Supporting new teachers’ diagnosis of students’ difficulties with Tricky Topics
This was a collaborative project supporting the Open University in the development of process that would help teachers to identify the kinds of stumbling blocks that can make it difficult for students to develop an effective understanding of ‘Tricky Topics’ – i.e. important ‘threshold concepts’, particularly in science education. The Open University had previously developed an online process for setting diagnostic tests that would give teachers a clear insight into their students’ current thinking about the ‘tricky topic’ and its associated concepts. The aim of this ‘impact’ project was to explore how the process might be used with beginning teachers in particular, to help them identify the kinds of misconceptions and stumbling blocks that their students might face and to design appropriate, tightly-focused, questions that could be used within the online tool to give them an overview of understanding across their class, so that they could tailor their teaching or conduct specific interventions more effectively.
HOW THE RESEARCH WAS CARRIED OUT
The role of the Oxford Education Deanery was to investigate how beginning teachers – interns on the PGCE programme – could make use of the Tricky Topics process. Interns on the Science PGCE programme took part in two workshops with members of the Open University team, trying out the process and reflecting on their experience. The second workshop also included some school-based mentors and allowed the research team to explore the differences between beginning teachers and those with much more experience of pupils’ misconceptions and particular difficulties. The interns’ and mentors’ experience was used to inform the training programme developed by the Open University – and the guide to this training which is now available as an open access resource.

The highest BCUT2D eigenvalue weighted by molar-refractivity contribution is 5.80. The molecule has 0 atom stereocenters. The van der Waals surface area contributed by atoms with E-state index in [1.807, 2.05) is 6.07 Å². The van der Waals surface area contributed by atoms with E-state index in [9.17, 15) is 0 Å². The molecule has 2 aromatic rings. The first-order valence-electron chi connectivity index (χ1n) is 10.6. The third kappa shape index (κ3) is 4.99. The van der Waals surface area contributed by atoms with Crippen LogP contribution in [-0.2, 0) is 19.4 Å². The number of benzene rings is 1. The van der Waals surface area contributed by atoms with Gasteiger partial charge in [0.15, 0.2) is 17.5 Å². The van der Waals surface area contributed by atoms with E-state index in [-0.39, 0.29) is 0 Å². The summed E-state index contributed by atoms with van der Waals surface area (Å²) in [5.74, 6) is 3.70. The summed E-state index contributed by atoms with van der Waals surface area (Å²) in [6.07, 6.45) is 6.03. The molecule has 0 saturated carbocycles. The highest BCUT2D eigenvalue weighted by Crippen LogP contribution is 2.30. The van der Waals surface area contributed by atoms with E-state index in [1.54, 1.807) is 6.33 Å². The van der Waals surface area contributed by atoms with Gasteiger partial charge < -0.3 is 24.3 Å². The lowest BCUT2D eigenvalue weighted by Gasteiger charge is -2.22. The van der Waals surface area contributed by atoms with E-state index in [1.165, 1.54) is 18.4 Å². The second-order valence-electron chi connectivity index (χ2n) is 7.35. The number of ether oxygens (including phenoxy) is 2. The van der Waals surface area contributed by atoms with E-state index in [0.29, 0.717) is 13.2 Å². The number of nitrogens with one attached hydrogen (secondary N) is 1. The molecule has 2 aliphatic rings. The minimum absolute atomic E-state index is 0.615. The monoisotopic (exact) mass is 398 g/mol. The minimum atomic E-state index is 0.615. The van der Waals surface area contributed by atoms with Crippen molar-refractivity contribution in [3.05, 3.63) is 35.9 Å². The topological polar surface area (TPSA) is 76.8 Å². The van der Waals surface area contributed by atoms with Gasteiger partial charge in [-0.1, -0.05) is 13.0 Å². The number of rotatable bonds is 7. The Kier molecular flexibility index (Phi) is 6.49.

FINDINGS – IMPLICATIONS FOR TEACHERS
The main outcome of the project is the training guide and the outline of the process, shared on the Tricky Topics website, but elements of the process have now also been incorporated into the Science PGCE programme. The distinct elements in the process – which involve thinking carefully about the range of stumbling blocks that might be impeding learning, as well as very careful diagnosis of what exactly the problems are in specific cases – provide a useful framework for formative assessment and responsive planning.
Anne Adams (Open University) in collaboration with Katharine Burn (Director, Oxford Education Deanery) and the University of Oxford Science PGCE team, particularly Judith Hillier, Ann Childs and Emma Klose.
For details about how the Tricky Topic process was built into the PGCE course, particularly in support of interns’ work for their second curriculum assignment, contact Judith Hillier (email@example.com)
For details of the Tricky Topics process and the training programme developed to support it, see the project website: http://tricky-topics-guide.ac.uk/
The project was funded by an ESRC Impact Accelerator Award.